Every year at this time, the Shawangunk Ridge Biodiversity Partnership eases the pain of local nature-lovers kept inside on frigid winter nights by offering a free, nature-themed lecture series on conservation topics and biodiversity in the Gunks. “Secrets of the Shawangunks” will be held every Thursday evening this February, with no advance registration necessary. The first three lectures in the series — on February 1, 8 and 15 — will be hosted on the SUNY New Paltz campus, in room 102 of the Lecture Center. The final talk on Thursday, February 22 will be held on the SUNY Ulster Stone Ridge campus, in Vanderlyn Hall, College Lounge, room 203. All lectures begin at 7 p.m.
The lecture series has been presented annually now for nearly 20 years. And despite the spaciousness of the lecture center at SUNY New Paltz, some of the talks draw a standing-room only crowd. “We’re very pleased with the longevity and popularity of the SRBP Lecture Series,” says Gretchen Reed, director of marketing and communications at Mohonk Preserve. “We try to cover new and interesting topics each season and we’ve seen consistent growth in attendance, especially in the last few years. We’re grateful to our core group of attendees who regularly brave the mercurial February weather and welcome the many new participants who discover us each year.”
First up on the schedule this year is “Rattlesnakes on the Ridge” at SUNY New Paltz on Thursday, February 1 at 7 p.m. The guest speaker is Dr. Ed McGowan, director of trailside museums and the zoo at Bear Mountain State Park. McGowan will share his experiences, research and knowledge of the fascinating and rare reptile, and talk about why the timber rattlesnake is a true survivor in the face of ongoing persecution. To many, it is also a symbol of the wildness of the Shawangunk Ridge, worthy of tolerance and protection. The highlight of the lecture is likely to be the appearance of a live (caged) rattlesnake McGowan will bring with him from the Bear Mountain facilities.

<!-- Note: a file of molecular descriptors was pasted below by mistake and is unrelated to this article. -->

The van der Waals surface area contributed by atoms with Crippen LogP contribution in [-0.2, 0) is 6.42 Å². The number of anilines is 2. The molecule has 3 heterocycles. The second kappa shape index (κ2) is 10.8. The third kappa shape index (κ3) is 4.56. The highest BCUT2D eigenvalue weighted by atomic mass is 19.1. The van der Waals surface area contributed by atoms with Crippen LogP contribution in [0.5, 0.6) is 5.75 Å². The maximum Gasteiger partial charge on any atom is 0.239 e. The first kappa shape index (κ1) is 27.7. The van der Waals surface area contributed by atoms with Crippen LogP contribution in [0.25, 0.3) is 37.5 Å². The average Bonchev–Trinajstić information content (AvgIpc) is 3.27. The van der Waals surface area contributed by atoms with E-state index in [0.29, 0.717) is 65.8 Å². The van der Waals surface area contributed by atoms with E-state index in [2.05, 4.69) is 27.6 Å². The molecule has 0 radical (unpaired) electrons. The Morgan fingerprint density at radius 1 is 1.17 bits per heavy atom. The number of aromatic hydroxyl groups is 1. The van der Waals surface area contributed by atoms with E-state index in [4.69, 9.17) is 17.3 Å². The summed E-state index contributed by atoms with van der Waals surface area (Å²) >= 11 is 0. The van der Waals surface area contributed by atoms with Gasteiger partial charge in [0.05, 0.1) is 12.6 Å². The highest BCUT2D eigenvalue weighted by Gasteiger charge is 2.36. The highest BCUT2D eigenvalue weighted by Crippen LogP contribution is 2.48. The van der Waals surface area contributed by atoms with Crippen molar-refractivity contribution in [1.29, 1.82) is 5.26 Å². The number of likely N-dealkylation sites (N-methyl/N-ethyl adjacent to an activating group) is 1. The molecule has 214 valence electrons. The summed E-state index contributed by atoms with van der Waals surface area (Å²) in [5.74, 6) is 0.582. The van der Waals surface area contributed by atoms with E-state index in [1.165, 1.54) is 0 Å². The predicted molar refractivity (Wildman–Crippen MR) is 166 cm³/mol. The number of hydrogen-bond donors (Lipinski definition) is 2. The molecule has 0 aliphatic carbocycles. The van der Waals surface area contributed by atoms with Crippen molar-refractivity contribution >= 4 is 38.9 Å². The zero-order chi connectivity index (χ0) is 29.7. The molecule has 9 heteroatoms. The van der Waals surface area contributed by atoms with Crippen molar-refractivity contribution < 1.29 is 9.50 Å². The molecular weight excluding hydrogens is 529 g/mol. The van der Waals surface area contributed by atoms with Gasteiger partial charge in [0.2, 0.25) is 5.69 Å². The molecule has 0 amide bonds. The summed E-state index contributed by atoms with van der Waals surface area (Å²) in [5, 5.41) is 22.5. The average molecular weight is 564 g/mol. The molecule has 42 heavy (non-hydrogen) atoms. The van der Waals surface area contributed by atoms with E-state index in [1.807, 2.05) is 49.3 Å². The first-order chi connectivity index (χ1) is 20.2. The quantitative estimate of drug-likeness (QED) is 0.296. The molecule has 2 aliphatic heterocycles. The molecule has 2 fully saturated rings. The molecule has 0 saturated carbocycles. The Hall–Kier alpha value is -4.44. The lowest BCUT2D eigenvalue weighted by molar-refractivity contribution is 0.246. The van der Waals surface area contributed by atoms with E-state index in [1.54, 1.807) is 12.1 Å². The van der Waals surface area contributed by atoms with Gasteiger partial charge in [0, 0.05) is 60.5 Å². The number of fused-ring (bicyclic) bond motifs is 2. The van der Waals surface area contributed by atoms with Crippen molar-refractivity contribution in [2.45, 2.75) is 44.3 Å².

The following week, on Thursday, February 8 at 7 p.m. in the SUNY New Paltz Lecture Center, the guest speaker will be Dr. Allison Oakes, post-doctoral research associate in plant science and biotechnology at SUNY College of Environmental Science and Forestry, on the topic of “Reviving the American Chestnut.” Once one of the most common trees in eastern American forests, the American Chestnut population was decimated by blight in the early 20th century. The American Chestnut Research and Restoration Center conducts research aimed at creating a blight-resistant American Chestnut to re-introduce to American forests.
If this program sounds familiar, that’s because it was originally scheduled for last winter, but had to be cancelled due to extreme weather. “We were fortunate to be able to re-schedule the presenter for this year,” says Reed.